Lab safety is automatic at Greiner Bio-One

Aug. 1, 2010
The human factor still plays a critical role even in this age of rapidly evolving new technologies.
H'el`ene Restrepo


Global Product Manager, Preanalytics
Greiner Bio-One GmbH
Kremsmuenster, Austria


Masters of International Management (MIM)
American Graduate School
of International Management (Thunderbird)
Glendale, AZ


Enjoys travel,
sports, and
family fun.

Safety first. Greiner Bio-One is a privately owned company with 1,400 employees worldwide. The company entered the clinical diagnostics market in the late 1980s with the first plastic evacuated blood collection tube on the European market. Over the past two decades, Greiner has introduced a multitude of products ranging from our unique off-center luer holder (Holdex) in 1995, to double-wall tube technology for coagulation testing in 1996, to our MiniCollect closed capillary collection system in 2001, then the first evacuated screw-cap sample-collection tubes in 2005, saliva collection system in 2006, safety blood-collection device with flashback window in 2008, as well as a lab-on-a-chip portfolio over the past few years. Greiner's focus on the development of innovative products will continue based on the trends we see in clinical diagnostics including patient-safety issues, increased pricing pressures, shortages of trained healthcare professionals, alternative models of care leading to an increase in POCTs, and continued development of DNA-based tests. Our new PREMIUM Safety Needle System product portfolio will be launched soon — bringing an automatic safety approach to blood collection.

Worldwide needs vary. Greiner sells products in more than 100 different countries. We offer a wide range of products to meet the varying needs of countries and their corresponding healthcare regulations. We have production facilities and subsidiaries located in key markets and a strong global distribution network that enables us to better understand and fulfill the differing market demands.

Turnaround time. In the more developed countries of the world, TAT is becoming increasingly an issue as cost containment becomes more important. Labs consider all possible ways to decrease TAT so patient results are delivered faster. In countries where healthcare is not as accessible due to limited government budgets, TAT becomes less of a priority. Greiner is working with several key customer sites on reducing TAT while increasing safety and quality within the preanalytical phase.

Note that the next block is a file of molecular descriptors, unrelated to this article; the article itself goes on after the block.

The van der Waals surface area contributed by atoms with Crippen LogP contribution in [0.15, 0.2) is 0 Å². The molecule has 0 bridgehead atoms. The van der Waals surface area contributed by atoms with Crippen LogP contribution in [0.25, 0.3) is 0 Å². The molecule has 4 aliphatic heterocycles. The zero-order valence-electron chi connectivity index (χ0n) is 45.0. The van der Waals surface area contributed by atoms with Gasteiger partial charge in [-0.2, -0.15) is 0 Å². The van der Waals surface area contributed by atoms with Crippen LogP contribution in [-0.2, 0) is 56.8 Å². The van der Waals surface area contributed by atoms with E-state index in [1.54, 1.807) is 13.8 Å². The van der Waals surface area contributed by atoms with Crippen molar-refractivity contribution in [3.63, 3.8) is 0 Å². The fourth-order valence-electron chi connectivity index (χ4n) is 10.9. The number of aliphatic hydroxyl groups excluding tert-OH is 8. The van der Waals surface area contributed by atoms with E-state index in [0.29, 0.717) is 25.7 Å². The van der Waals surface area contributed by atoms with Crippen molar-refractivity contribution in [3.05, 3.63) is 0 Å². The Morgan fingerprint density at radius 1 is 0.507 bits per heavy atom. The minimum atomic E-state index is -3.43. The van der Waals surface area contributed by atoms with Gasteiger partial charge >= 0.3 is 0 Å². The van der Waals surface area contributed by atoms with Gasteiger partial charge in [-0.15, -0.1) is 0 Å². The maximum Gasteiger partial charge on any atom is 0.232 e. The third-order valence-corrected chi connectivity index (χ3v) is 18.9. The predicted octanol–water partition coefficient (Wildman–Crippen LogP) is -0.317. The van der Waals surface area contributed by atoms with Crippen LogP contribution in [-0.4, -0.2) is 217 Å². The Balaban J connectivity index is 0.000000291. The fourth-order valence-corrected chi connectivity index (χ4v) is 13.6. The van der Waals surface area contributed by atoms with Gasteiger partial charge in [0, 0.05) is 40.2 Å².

The human factor. On a global scale, the greatest challenges are continuously changing regulatory requirements, available resources, price pressures, and healthcare-professional shortages. Large private groups are buying out laboratories and consolidating the marketplace, putting pricing pressure on laboratories. Changes in reimbursement schedules and cost-containment needs are requiring laboratory management in hospitals to become more involved in the selection of available tests. The shortage of trained professionals also means that constant training is necessary to ensure efficient workflow and that proper quality samples can be tested. Incorrect handling of samples can lead to poor results, causing wrong diagnoses and incorrect treatment of patients. Automation has begun to make inroads into the preanalytical phase, but there is still a large part of that phase that has not been automated despite healthcare professional shortages. The human factor still plays a critical role even in this age of rapidly evolving technologies.

Teaching techniques. We provide free continuing-education programs in the clinical laboratory sciences approved by the ASCLS P.A.C.E. program. We offer training on general phlebotomy techniques and preanalytical variables. The company cooperates closely with schools and universities on innovation projects and clinical studies. In Austria, we offer a program for the development of the engineers of the future. In addition, we work closely with phlebotomy and nursing training programs as well as with the University of Applied Sciences in Upper Austria.